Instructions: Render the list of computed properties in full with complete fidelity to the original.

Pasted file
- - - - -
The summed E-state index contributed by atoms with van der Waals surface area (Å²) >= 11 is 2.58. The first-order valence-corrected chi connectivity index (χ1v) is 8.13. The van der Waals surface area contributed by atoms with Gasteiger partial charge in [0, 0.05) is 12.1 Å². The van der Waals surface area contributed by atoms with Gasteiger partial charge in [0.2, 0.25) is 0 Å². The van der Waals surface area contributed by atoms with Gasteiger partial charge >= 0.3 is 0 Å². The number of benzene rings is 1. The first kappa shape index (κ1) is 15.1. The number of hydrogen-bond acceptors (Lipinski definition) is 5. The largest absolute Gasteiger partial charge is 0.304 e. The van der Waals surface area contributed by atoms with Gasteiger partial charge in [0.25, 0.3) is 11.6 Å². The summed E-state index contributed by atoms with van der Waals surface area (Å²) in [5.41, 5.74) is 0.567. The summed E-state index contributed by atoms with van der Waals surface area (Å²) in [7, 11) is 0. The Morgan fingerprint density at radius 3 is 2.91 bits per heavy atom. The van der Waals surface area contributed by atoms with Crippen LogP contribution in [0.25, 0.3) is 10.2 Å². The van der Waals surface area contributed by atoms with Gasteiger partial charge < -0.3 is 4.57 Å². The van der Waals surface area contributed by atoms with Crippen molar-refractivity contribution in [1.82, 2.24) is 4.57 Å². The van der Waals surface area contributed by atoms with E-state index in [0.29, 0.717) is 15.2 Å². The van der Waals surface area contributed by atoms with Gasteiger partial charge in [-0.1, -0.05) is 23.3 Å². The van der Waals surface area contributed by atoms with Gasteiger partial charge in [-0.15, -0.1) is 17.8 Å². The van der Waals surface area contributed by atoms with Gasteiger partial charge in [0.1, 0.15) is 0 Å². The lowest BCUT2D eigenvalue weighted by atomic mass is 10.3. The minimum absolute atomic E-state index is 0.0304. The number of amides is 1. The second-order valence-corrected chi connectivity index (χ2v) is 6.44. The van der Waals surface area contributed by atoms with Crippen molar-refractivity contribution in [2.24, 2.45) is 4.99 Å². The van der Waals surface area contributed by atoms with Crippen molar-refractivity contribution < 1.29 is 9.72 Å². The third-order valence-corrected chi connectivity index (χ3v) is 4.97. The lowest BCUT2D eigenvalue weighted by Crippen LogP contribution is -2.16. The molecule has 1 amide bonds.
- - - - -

The summed E-state index contributed by atoms with van der Waals surface area (Å²) >= 11 is 2.58. The first-order valence-corrected chi connectivity index (χ1v) is 8.13. The van der Waals surface area contributed by atoms with Gasteiger partial charge in [0, 0.05) is 12.1 Å². The van der Waals surface area contributed by atoms with Gasteiger partial charge in [0.2, 0.25) is 0 Å². The van der Waals surface area contributed by atoms with Gasteiger partial charge >= 0.3 is 0 Å². The number of benzene rings is 1. The first kappa shape index (κ1) is 15.1. The number of hydrogen-bond acceptors (Lipinski definition) is 5. The largest absolute Gasteiger partial charge is 0.304 e. The van der Waals surface area contributed by atoms with Gasteiger partial charge in [0.25, 0.3) is 11.6 Å². The summed E-state index contributed by atoms with van der Waals surface area (Å²) in [5.41, 5.74) is 0.567. The summed E-state index contributed by atoms with van der Waals surface area (Å²) in [7, 11) is 0. The Morgan fingerprint density at radius 3 is 2.91 bits per heavy atom. The van der Waals surface area contributed by atoms with Crippen LogP contribution in [0.25, 0.3) is 10.2 Å². The van der Waals surface area contributed by atoms with Gasteiger partial charge < -0.3 is 4.57 Å². The van der Waals surface area contributed by atoms with Crippen molar-refractivity contribution in [1.82, 2.24) is 4.57 Å². The van der Waals surface area contributed by atoms with E-state index in [0.29, 0.717) is 15.2 Å². The van der Waals surface area contributed by atoms with Gasteiger partial charge in [-0.1, -0.05) is 23.3 Å². The van der Waals surface area contributed by atoms with Gasteiger partial charge in [-0.15, -0.1) is 17.8 Å². The van der Waals surface area contributed by atoms with Gasteiger partial charge in [0.1, 0.15) is 0 Å². The lowest BCUT2D eigenvalue weighted by atomic mass is 10.3. The minimum absolute atomic E-state index is 0.0304. The number of amides is 1. The second-order valence-corrected chi connectivity index (χ2v) is 6.44. The van der Waals surface area contributed by atoms with Crippen molar-refractivity contribution in [2.24, 2.45) is 4.99 Å². The van der Waals surface area contributed by atoms with Crippen molar-refractivity contribution < 1.29 is 9.72 Å². The third-order valence-corrected chi connectivity index (χ3v) is 4.97. The lowest BCUT2D eigenvalue weighted by Crippen LogP contribution is -2.16. The molecule has 1 amide bonds.